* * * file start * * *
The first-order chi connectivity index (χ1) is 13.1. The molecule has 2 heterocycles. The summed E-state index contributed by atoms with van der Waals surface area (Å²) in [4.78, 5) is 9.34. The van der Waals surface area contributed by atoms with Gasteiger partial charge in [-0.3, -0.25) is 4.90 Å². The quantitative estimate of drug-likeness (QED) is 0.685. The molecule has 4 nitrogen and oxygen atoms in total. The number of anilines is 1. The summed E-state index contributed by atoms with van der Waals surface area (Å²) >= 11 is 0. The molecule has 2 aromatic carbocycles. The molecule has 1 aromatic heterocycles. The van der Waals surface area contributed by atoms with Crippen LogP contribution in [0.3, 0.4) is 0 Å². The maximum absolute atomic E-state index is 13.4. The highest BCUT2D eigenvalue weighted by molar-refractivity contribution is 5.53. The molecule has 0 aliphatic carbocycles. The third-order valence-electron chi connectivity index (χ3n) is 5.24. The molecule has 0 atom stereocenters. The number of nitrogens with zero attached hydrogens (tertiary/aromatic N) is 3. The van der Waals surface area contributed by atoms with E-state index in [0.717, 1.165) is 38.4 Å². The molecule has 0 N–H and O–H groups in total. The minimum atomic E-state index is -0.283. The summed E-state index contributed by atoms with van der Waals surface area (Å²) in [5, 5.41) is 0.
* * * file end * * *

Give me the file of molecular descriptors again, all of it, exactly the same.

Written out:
The first-order chi connectivity index (χ1) is 13.1. The molecule has 2 heterocycles. The summed E-state index contributed by atoms with van der Waals surface area (Å²) in [4.78, 5) is 9.34. The van der Waals surface area contributed by atoms with Gasteiger partial charge in [-0.3, -0.25) is 4.90 Å². The quantitative estimate of drug-likeness (QED) is 0.685. The molecule has 4 nitrogen and oxygen atoms in total. The number of anilines is 1. The summed E-state index contributed by atoms with van der Waals surface area (Å²) >= 11 is 0. The molecule has 2 aromatic carbocycles. The molecule has 1 aromatic heterocycles. The van der Waals surface area contributed by atoms with Crippen LogP contribution in [0.3, 0.4) is 0 Å². The maximum absolute atomic E-state index is 13.4. The highest BCUT2D eigenvalue weighted by molar-refractivity contribution is 5.53. The molecule has 0 aliphatic carbocycles. The third-order valence-electron chi connectivity index (χ3n) is 5.24. The molecule has 0 atom stereocenters. The number of nitrogens with zero attached hydrogens (tertiary/aromatic N) is 3. The van der Waals surface area contributed by atoms with E-state index in [0.717, 1.165) is 38.4 Å². The molecule has 0 N–H and O–H groups in total. The minimum atomic E-state index is -0.283. The summed E-state index contributed by atoms with van der Waals surface area (Å²) in [5, 5.41) is 0.